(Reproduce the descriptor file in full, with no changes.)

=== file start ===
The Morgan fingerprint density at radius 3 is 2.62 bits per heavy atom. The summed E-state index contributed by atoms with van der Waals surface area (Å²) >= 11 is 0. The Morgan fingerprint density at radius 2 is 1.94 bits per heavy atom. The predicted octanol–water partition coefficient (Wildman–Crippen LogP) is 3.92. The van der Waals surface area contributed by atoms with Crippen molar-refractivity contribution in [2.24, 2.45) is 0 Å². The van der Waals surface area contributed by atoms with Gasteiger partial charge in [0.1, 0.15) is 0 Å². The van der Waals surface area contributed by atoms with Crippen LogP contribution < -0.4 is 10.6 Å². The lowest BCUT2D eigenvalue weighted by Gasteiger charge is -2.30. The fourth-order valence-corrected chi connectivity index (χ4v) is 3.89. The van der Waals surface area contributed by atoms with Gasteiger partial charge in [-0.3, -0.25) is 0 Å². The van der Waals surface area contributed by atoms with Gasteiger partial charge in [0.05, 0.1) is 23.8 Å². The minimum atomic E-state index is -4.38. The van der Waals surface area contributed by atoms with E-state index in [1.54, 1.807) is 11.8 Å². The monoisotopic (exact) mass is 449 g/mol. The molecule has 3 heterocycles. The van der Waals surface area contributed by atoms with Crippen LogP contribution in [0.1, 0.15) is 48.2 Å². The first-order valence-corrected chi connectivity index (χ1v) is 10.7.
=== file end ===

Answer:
The Morgan fingerprint density at radius 3 is 2.62 bits per heavy atom. The summed E-state index contributed by atoms with van der Waals surface area (Å²) >= 11 is 0. The Morgan fingerprint density at radius 2 is 1.94 bits per heavy atom. The predicted octanol–water partition coefficient (Wildman–Crippen LogP) is 3.92. The van der Waals surface area contributed by atoms with Crippen molar-refractivity contribution in [2.24, 2.45) is 0 Å². The van der Waals surface area contributed by atoms with Gasteiger partial charge in [0.1, 0.15) is 0 Å². The van der Waals surface area contributed by atoms with Crippen LogP contribution < -0.4 is 10.6 Å². The lowest BCUT2D eigenvalue weighted by Gasteiger charge is -2.30. The fourth-order valence-corrected chi connectivity index (χ4v) is 3.89. The van der Waals surface area contributed by atoms with Gasteiger partial charge in [-0.3, -0.25) is 0 Å². The van der Waals surface area contributed by atoms with Gasteiger partial charge in [0.05, 0.1) is 23.8 Å². The minimum atomic E-state index is -4.38. The van der Waals surface area contributed by atoms with E-state index in [1.54, 1.807) is 11.8 Å². The monoisotopic (exact) mass is 449 g/mol. The molecule has 3 heterocycles. The van der Waals surface area contributed by atoms with Crippen LogP contribution in [0.1, 0.15) is 48.2 Å². The first-order valence-corrected chi connectivity index (χ1v) is 10.7.